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PTSD_Post_Traumatic_Stress_Disorder_June

Show Your Support for PTSD Awareness Day in June

 

PTSD_Post_Traumatic_Stress_Disorder_JunePost-Traumatic Stress Disorder is a very real and debilitating condition. Although it has taken time, it now a fully recognised illness and since 2010, awareness of it has grown through PTSD Awareness day.


US Congress designated June 27th as National PTSD Day and since 2014, named May National PTSD month. This action has given sufferers of the condition and their supporters, the chance to raise awareness and funds and most importantly, provide the help that is desperately needed.

What is PTSD?

PTSD is a mental health condition that can affect some people after they’ve witnessed or experienced an extremely stressful or even life-threatening event. While many people may think PTSD is mainly experienced by soldiers after they’ve been in combat, it can actually affect people who’ve been through all kinds of situations, including:

  • Natural disasters such as an earthquake or flood.
  • A serious car accident.
  • Sexual assault.
  • Death of a close family member.

Also, while there are a range of common symptoms associated with PTSD, not everyone experiences all of them. And, those symptoms can affect people in different ways. The more common symptoms of PTSD include:

  • Reliving parts of the trauma.
  • Feeling on edge, or extra alert.
  • Avoidance of feelings or remembering the past.
  • Severe anxiety.
  • Depression
  • Insomnia

Importance of Mental Health

In recent years, there have been growing signs of increased awareness of the importance of mental health. Importantly, it’s not just regarding adults, but children too. Working to raise even more awareness of mental health disorders such as PTSD has been a big part of the larger movement. It has proved beneficial for all groups whose illness or condition isn’t fully understood by the wider public and helps to make people less fearful of something they don’t understand.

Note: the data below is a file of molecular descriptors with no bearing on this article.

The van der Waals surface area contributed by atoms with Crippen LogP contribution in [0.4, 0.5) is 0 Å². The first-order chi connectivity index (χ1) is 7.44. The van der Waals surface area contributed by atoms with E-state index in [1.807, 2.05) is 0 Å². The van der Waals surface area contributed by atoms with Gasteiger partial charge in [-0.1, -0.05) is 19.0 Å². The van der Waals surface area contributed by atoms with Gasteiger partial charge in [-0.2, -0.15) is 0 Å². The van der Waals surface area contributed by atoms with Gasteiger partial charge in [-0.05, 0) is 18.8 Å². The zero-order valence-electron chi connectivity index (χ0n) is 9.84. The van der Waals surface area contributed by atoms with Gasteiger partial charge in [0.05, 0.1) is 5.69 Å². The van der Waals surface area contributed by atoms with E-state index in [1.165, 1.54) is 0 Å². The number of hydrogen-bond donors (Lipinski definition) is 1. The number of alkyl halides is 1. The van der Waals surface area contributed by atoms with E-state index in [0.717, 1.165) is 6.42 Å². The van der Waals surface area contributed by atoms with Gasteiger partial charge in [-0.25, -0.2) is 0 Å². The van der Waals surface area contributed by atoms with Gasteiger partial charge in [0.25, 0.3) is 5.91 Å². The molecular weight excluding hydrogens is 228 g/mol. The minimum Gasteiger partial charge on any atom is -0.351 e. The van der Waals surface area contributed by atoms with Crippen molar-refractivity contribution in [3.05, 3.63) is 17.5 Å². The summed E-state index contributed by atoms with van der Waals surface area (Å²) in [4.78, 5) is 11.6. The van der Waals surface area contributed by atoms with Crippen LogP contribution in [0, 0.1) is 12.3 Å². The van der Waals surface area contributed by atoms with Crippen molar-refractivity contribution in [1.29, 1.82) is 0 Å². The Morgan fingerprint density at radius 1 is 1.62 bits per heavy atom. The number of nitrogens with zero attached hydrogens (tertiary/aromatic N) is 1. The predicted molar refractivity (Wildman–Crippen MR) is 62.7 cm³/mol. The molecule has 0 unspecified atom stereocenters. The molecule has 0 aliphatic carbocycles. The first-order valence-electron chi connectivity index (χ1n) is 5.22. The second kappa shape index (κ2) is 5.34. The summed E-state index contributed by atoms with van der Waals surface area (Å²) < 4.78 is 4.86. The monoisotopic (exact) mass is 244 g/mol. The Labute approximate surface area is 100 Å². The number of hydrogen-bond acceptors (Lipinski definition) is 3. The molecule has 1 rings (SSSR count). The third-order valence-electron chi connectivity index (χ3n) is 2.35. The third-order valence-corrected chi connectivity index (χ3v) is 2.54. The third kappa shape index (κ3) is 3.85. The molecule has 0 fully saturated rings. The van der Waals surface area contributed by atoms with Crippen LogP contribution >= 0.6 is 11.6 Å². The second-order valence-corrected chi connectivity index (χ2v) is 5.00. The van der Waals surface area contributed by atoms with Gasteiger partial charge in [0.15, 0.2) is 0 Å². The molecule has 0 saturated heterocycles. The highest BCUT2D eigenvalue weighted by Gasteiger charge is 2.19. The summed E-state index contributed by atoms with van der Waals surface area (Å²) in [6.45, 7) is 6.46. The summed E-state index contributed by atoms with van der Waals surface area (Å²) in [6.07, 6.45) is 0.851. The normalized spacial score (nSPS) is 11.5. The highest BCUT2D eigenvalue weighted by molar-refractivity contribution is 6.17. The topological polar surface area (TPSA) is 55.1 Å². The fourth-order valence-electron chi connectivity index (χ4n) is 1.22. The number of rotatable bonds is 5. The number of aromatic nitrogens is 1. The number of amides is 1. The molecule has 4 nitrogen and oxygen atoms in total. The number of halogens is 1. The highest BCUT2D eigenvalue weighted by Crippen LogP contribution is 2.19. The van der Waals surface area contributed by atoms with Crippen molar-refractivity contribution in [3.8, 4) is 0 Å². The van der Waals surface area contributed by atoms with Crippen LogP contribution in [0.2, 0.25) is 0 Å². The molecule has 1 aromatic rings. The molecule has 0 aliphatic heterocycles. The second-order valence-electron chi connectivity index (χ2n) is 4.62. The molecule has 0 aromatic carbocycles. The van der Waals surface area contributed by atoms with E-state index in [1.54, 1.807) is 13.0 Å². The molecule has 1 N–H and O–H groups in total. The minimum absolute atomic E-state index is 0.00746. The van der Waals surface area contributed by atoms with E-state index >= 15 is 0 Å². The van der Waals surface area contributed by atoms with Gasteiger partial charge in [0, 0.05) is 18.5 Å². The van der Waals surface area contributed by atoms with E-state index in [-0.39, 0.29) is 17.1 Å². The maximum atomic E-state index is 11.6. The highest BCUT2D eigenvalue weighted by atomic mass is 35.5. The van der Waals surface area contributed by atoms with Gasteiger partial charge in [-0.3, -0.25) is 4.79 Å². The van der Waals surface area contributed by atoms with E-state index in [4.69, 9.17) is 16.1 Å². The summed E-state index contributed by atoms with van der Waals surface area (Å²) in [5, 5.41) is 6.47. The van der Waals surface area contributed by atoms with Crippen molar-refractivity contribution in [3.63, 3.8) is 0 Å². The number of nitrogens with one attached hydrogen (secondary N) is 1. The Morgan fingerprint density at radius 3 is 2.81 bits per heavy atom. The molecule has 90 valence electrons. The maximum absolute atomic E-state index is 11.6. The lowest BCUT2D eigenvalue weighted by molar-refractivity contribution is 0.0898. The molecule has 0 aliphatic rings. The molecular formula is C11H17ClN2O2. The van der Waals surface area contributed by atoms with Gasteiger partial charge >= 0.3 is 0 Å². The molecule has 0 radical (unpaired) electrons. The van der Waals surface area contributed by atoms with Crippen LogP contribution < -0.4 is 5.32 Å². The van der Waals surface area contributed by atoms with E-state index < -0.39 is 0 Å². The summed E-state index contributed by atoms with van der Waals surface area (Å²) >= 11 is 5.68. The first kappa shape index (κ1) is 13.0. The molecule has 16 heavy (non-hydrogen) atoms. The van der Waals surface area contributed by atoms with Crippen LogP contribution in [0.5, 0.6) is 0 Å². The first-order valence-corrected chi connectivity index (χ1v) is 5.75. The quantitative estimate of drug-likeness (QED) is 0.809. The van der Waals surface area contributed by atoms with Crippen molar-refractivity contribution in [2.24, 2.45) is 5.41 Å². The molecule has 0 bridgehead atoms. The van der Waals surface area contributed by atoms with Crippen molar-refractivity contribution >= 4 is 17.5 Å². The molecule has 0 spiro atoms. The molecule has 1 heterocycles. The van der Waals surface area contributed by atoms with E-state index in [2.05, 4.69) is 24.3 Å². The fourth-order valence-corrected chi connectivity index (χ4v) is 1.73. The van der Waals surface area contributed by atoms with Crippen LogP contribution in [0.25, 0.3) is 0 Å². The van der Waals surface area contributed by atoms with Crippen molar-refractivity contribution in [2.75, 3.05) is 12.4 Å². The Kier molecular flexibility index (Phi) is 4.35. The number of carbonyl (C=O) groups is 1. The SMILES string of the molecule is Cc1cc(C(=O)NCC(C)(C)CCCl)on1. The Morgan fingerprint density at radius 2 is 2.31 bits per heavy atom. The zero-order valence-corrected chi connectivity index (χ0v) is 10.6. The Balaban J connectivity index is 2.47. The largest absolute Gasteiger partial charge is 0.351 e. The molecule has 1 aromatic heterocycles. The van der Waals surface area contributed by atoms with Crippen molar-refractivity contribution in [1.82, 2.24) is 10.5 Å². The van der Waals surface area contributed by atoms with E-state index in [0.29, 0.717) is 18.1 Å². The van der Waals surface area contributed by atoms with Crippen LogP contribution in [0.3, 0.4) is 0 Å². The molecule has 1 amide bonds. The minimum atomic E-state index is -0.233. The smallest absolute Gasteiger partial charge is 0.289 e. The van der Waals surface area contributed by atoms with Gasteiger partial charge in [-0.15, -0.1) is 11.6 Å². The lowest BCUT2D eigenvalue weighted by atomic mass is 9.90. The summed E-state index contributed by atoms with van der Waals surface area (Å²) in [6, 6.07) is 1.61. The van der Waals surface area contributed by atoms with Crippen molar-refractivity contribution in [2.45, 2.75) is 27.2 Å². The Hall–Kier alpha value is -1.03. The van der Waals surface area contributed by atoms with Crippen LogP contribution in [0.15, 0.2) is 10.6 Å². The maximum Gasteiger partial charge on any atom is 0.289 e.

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With regards to the impact poor mental health can have on a person, it has been recognised that it can be so difficult as to be considered a disability. The UK Government defines mental illness as a disability when: “it has a long-term effect on your normal day-to-day activity.”

While this isn’t the case for all sufferers of PTSD, it is for many and the more awareness of just how debilitating PTSD can be, the better it will be for everyone who has a disability.

 

PTSD Sufferers Have Special Needs Too

PTSD sufferers can be affected by their condition so much that they require very specific, special needs care, to help them. And, just like with those who have a disability that means they have special needs, sometimes they will get better and sometimes it’s a case of finding the right way to manage what could be a life-long problem.

Just like people with a physical disability struggle to have control over their bodies, some people who have PTSD struggle to have any control over their emotions and reactions. Because of this, it’s important for people with any kind of disability to support each other, show understanding and do all they can to help raise awareness of every kind of disability, be it physical or mental.


 




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